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  • Writer's pictureMatteo Licata

The World's Sexiest Cop Cars

Alfa Romeos are all about driving, so one hardly ever imagines being seated anywhere else than at the front. But there are some Alfas in which you’d better avoid sitting in the back altogether.

Like the brand-new Giulia Radiomobile, of which a fleet of 1.770 units will be deployed all over Italy for the control of the territory.

Although this specific variant of the Giulia retains the standard two-liters turbo engine and 8-speed automatic transmission, it also comes with some very specific features.

Chiefly among those are the variable message panel, two flashing lights and an adjustable searchlight, LED flashing lights on the rear-view mirrors, armored windshield, shatterproof side and rear windows, and two electromechanical weapons holders. On top of it all, I might add that the Giulia looks pretty damn good in the Carabinieri livery, characterized by its traditionally elegant dark blue with red accents.

These new cars join the two Giulia Quadrifoglio that have been in use for exceptional duties, like transportation of donated organs for urgent transplants, since 2016.

The Giulia is the last of a long lineage of Alfa Romeo models to join the Carabinieri’s fleet, continuing a tradition that dates back to the 1950s, celebrated in the “Alfa Romeo in Divisa” section of the Alfa Romeo museum, inaugurated in June 2020 on the brand’s 110th birthday.

The Carabinieri’s emergency response cars are traditionally called “Gazzelle,” the Italian for “gazelle,” an animal representing speed, agility, and stamina. Among the first Alfas employed for such use, there was the iconic and much-loved Giulia.

The Giulia Super from 1968, belonging to the Carabinieri’s heritage fleet, like all the other cars present in the exhibition, is a real beauty. However, what strikes me most about it is how little it differs from the regular Giulia we know and love. Apart from the livery and the radio equipment inside, there’s none of the sophistication we’ve come to expect on current patrol cars. Even the upholstery looks like Alfa’s then-usual “TexAlfa” vinyl. The exhibition also has another Giulia, which surprised me, as I had no idea the Carabinieri ever got these Giulia-based panel wagons, known as the Giulia Super Speciale or “Combinata.” As far as I know, three different coachbuilders, over time, built a total of around 600 of these cars, and I’m glad this one has survived for us to admire, still wearing the olive green livery that was then superseded by the current dark blue.

The Carabinieri took delivery of their first batch of Alfettas in 1973, but this 1979 one is a rather unique example of the breed.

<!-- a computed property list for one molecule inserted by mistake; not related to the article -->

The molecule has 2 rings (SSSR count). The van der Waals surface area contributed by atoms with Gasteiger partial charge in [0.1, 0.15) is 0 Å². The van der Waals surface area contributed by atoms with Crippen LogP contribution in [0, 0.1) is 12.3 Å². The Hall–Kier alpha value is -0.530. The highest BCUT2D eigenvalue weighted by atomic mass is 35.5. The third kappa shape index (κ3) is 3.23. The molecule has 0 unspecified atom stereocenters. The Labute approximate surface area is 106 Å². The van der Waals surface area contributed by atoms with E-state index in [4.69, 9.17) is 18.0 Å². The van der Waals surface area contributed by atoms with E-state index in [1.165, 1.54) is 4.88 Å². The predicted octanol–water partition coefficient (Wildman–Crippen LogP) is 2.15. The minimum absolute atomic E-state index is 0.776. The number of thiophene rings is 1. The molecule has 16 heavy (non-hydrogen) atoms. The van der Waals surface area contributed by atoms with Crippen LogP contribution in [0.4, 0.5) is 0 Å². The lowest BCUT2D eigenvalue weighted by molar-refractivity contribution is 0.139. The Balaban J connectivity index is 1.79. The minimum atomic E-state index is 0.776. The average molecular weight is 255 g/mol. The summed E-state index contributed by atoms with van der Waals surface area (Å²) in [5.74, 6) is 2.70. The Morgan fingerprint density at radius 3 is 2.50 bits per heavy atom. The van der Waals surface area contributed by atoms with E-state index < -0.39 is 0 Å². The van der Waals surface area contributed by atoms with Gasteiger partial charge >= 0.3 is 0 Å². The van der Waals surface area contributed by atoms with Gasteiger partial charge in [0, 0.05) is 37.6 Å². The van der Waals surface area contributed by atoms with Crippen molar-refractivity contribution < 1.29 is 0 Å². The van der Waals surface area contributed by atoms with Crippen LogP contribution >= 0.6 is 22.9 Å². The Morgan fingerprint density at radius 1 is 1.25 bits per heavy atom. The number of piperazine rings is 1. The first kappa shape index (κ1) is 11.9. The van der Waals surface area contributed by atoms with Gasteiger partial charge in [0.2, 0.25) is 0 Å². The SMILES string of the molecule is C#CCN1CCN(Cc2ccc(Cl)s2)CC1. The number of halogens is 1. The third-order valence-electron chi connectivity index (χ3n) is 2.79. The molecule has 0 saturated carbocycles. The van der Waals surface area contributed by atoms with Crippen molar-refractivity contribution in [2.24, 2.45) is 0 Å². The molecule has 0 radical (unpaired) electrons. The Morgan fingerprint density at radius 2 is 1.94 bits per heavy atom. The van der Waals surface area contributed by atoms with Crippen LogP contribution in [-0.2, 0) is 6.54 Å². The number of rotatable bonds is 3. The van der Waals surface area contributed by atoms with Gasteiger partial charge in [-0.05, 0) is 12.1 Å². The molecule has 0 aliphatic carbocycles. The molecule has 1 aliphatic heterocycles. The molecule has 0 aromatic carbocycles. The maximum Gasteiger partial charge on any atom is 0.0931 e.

The 1970s are known in Italy as the “years of lead” for a reason, which created a healthy demand for armored cars from wealthy individuals and public institutions alike. To those customers, Alfa Romeo offered this model, known as “Alfetta Protetta.” Sold directly from the company at about four times the price of a standard Alfetta saloon, each one started life as a regular Alfetta off Arese’s production line, which Alfa then sent to one of the few specialized companies that carried out the very labor-intensive transformation. The Carabinieri mainly used the 1979 example on display for escort duties, and, judging by its condition, no criminal ever put its ballistic protection properties to the test.

The Carabinieri remained loyal to Alfa Romeo even when, in 1984, the trusty Alfetta was replaced by the underwhelming Alfa 90.

The 90 was, at its core, a heavily restyled Alfetta: not a bad car but just an uncompetitive one, unable to fulfill the luxury executive car promise that Alfa’s marketing made at the time. The example on display is a very late model, an Alfa 90 1.8 Super from 1987, the year in which production of this model ended, after just three years on the market and less than 60.000 units made.

The Carabinieri found their ride of choice with the much more successful 75, sticking to the 1.8 liters saloon from 1987 until the end of production in 1992, starting from the carburetted ones then switching to the later fuel-injected models, like this beautiful survivor from 1992. This model is the one that starts bringing memories to me, as 75s were the patrol cars I used to see on the roads when I was little, tires screeching and their rear end squatting under heavy acceleration.

Unfortunately, the 155 and the models that followed it aren’t part of this exhibition, so they’ll be a story for another time.



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